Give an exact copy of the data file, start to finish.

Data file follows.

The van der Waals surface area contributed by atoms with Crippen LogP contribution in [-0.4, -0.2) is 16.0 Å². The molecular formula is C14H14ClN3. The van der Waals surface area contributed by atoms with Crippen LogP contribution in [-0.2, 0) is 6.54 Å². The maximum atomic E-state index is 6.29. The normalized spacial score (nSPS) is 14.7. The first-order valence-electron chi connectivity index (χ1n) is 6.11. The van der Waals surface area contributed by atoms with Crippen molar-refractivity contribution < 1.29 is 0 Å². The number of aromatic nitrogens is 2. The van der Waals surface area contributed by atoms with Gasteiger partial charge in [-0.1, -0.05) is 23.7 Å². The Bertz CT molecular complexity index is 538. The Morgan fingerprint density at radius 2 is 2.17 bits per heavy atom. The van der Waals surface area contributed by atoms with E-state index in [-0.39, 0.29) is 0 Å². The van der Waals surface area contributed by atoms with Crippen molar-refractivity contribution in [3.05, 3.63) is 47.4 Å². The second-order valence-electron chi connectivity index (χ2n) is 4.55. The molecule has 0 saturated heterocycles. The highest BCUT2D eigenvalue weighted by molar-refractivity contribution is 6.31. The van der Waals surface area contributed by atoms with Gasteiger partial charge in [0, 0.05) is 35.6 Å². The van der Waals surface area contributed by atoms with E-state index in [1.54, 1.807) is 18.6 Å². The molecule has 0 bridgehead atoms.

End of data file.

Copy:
The van der Waals surface area contributed by atoms with Crippen LogP contribution in [-0.4, -0.2) is 16.0 Å². The molecular formula is C14H14ClN3. The van der Waals surface area contributed by atoms with Crippen LogP contribution in [-0.2, 0) is 6.54 Å². The maximum atomic E-state index is 6.29. The normalized spacial score (nSPS) is 14.7. The first-order valence-electron chi connectivity index (χ1n) is 6.11. The van der Waals surface area contributed by atoms with Crippen molar-refractivity contribution < 1.29 is 0 Å². The number of aromatic nitrogens is 2. The van der Waals surface area contributed by atoms with Gasteiger partial charge in [-0.1, -0.05) is 23.7 Å². The Bertz CT molecular complexity index is 538. The Morgan fingerprint density at radius 2 is 2.17 bits per heavy atom. The van der Waals surface area contributed by atoms with E-state index in [-0.39, 0.29) is 0 Å². The van der Waals surface area contributed by atoms with Crippen molar-refractivity contribution in [3.05, 3.63) is 47.4 Å². The second-order valence-electron chi connectivity index (χ2n) is 4.55. The molecule has 0 saturated heterocycles. The highest BCUT2D eigenvalue weighted by molar-refractivity contribution is 6.31. The van der Waals surface area contributed by atoms with Gasteiger partial charge in [0, 0.05) is 35.6 Å². The van der Waals surface area contributed by atoms with E-state index in [1.54, 1.807) is 18.6 Å². The molecule has 0 bridgehead atoms.